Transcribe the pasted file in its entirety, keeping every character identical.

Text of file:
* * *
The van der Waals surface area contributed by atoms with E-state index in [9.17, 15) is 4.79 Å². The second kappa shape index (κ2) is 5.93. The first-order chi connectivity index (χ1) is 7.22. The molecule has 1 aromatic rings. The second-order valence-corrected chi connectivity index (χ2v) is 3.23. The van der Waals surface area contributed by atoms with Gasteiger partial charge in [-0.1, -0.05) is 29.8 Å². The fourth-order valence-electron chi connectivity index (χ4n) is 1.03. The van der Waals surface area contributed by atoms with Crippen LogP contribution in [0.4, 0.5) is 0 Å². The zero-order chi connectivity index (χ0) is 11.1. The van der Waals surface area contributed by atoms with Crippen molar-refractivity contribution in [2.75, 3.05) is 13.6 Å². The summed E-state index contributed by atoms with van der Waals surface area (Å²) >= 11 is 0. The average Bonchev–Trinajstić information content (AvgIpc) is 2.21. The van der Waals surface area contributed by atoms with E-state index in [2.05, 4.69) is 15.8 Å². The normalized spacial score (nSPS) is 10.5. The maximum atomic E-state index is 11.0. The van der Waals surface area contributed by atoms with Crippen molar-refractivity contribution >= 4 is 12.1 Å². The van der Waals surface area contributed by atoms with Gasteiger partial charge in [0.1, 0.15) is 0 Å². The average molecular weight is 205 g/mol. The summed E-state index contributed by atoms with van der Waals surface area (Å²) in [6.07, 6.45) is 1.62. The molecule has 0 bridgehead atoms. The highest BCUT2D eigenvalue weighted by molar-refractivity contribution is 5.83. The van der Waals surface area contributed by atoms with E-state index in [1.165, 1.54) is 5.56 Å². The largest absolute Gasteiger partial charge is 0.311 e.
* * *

The van der Waals surface area contributed by atoms with E-state index in [9.17, 15) is 4.79 Å². The second kappa shape index (κ2) is 5.93. The first-order chi connectivity index (χ1) is 7.22. The molecule has 1 aromatic rings. The second-order valence-corrected chi connectivity index (χ2v) is 3.23. The van der Waals surface area contributed by atoms with Gasteiger partial charge in [-0.1, -0.05) is 29.8 Å². The fourth-order valence-electron chi connectivity index (χ4n) is 1.03. The van der Waals surface area contributed by atoms with Crippen LogP contribution in [0.4, 0.5) is 0 Å². The zero-order chi connectivity index (χ0) is 11.1. The van der Waals surface area contributed by atoms with Crippen molar-refractivity contribution in [2.75, 3.05) is 13.6 Å². The summed E-state index contributed by atoms with van der Waals surface area (Å²) >= 11 is 0. The average Bonchev–Trinajstić information content (AvgIpc) is 2.21. The van der Waals surface area contributed by atoms with E-state index in [2.05, 4.69) is 15.8 Å². The normalized spacial score (nSPS) is 10.5. The maximum atomic E-state index is 11.0. The van der Waals surface area contributed by atoms with Crippen molar-refractivity contribution >= 4 is 12.1 Å². The van der Waals surface area contributed by atoms with Gasteiger partial charge in [0.1, 0.15) is 0 Å². The average molecular weight is 205 g/mol. The summed E-state index contributed by atoms with van der Waals surface area (Å²) in [6.07, 6.45) is 1.62. The molecule has 0 bridgehead atoms. The highest BCUT2D eigenvalue weighted by molar-refractivity contribution is 5.83. The van der Waals surface area contributed by atoms with E-state index in [1.165, 1.54) is 5.56 Å². The largest absolute Gasteiger partial charge is 0.311 e.